- Damages for Human Rights Breaches in Court Cases and Comparison to Human Rights Tribunal Decisions
- March 21, 2017 | Author: Jacquie Dagher
- Law Firm: Borden Ladner Gervais LLP - Ottawa Office
- Human rights tribunals across Canada generally have the authority to award damages for injury to dignity, feelings and self-respect. In Ontario, awards of damages for injury to dignity, feelings and self-respect are not limited to the Ontario Human Rights Tribunal (the "HRTO") however. In 2006, the Ontario Human Rights Code (the "Code") was changed and Ontario Courts were granted authority under s. 46.1 (1) of the Code to award damages for the infringement of Code rights. There is now a trend of Ontario Courts awarding damages for human rights breaches. However, are the amounts awarded by Ontario Courts comparable to those awarded by the HRTO? Are Ontario Court cases and HRTO decisions consistent?
Types of Damages Awards
The focus of this article is on damages awarded for compensation for injury to dignity, feelings and self-respect. However, it is helpful to generally understand the different types of damages that can be awarded by the HRTO and Ontario Courts.
The HRTO can award the following types of damages/compensation:
- General damages for breach of the Code, including damages for injury to dignity, feelings and self-respect.
- Special damages, which are meant to restore the complainant to the same financial position as if the human rights violation had not occurred.
- Interest, but not costs.
- General damages, which are intended to compensate for pain and suffering, including damages for injury to dignity, feelings and self-respect.
- Compensatory/special damages, which are designed to return the plaintiff to the same financial position s/he was in prior to the alleged injury.
- Aggravated damages, which are compensatory and available as additional compensation if the plaintiff can establish that a breach of contract caused mental distress.
- Punitive damages, which are awarded to punish the defendant.
- Interest, costs and disbursements.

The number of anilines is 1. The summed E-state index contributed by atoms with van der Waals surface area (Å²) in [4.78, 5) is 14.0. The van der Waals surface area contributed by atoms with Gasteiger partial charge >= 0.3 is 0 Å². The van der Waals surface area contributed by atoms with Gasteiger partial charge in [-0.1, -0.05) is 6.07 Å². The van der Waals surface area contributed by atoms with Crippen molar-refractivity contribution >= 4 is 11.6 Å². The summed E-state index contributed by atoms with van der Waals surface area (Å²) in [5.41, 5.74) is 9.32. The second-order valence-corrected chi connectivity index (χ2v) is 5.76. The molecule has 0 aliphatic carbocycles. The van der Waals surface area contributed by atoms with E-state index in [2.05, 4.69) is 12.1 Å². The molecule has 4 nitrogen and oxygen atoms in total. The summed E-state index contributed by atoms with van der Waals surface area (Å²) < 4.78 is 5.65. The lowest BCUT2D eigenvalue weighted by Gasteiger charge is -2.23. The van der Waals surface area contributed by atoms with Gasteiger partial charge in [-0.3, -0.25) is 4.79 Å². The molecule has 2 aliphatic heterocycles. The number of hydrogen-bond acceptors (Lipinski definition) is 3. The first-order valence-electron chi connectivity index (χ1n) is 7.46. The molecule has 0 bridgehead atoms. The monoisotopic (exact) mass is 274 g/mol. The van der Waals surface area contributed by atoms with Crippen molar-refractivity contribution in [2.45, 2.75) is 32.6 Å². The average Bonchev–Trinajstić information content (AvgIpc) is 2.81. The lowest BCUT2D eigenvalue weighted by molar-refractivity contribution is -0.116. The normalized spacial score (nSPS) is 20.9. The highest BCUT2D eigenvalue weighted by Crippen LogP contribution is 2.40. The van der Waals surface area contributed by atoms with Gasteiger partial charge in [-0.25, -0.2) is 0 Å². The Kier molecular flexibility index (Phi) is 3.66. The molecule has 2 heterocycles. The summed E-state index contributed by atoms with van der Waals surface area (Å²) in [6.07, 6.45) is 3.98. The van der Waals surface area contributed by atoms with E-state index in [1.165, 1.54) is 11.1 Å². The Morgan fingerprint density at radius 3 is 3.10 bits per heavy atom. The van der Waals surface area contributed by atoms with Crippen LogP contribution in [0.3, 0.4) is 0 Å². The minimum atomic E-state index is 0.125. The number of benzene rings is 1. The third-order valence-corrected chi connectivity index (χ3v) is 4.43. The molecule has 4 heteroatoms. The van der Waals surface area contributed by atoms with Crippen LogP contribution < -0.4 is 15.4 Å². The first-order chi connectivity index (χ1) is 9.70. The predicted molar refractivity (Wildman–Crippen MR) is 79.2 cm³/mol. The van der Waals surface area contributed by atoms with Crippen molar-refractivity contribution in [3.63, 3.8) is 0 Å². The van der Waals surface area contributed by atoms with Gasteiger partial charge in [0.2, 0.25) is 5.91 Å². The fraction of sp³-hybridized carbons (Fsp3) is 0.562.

The guiding principles with respect to damages awarded for compensation for injury to dignity, feelings and self-respect are the same whether before the HRTO or Ontario Courts.
The analysis focuses on:
- the objective seriousness of the conduct; and
- the effect of the discrimination on the particular applicant or plaintiff.
Two Similar Cases
Let's turn to two cases for comparison purposes. The two cases are similar in nature and involve serious allegations of sexual harassment and assault.
In Silvera v Olympia Jewellery Corp., 2015 ONSC 3760 ("Silvera"), an Ontario Superior Court case, the plaintiff was an administrative employee who, throughout the course of her employment, was subjected to frequent inappropriate and derogatory racial comments from her boss and inappropriate touching by her boss. Her boss also engaged in sexual coercion by requiring her to wear particular items of jewellery, forcing her to accept rides, gifts and food. Instead of complying with her requests that the conduct cease, her boss escalated his assaults. The Court found that the employee had been subjected to sexual and racial harassment and sexual assault by her boss. The Court awarded damages against the plaintiff's employer and her boss jointly and severally liable in the following amounts: $90,000 for general and aggravated damages; and $10,000 for punitive damages. The Court also ordered the employer to pay $15,000 in aggravated damages and $10,000 in punitive damages. With respect to the Code infringement, the Court awarded the plaintiff $30,000 in damages for compensation for injury to dignity, feelings and self-respect. This award was based on the Court's conclusion that the plaintiff had suffered the full-list of consequences to be considered in the analysis of the effect of the discrimination on the plaintiff.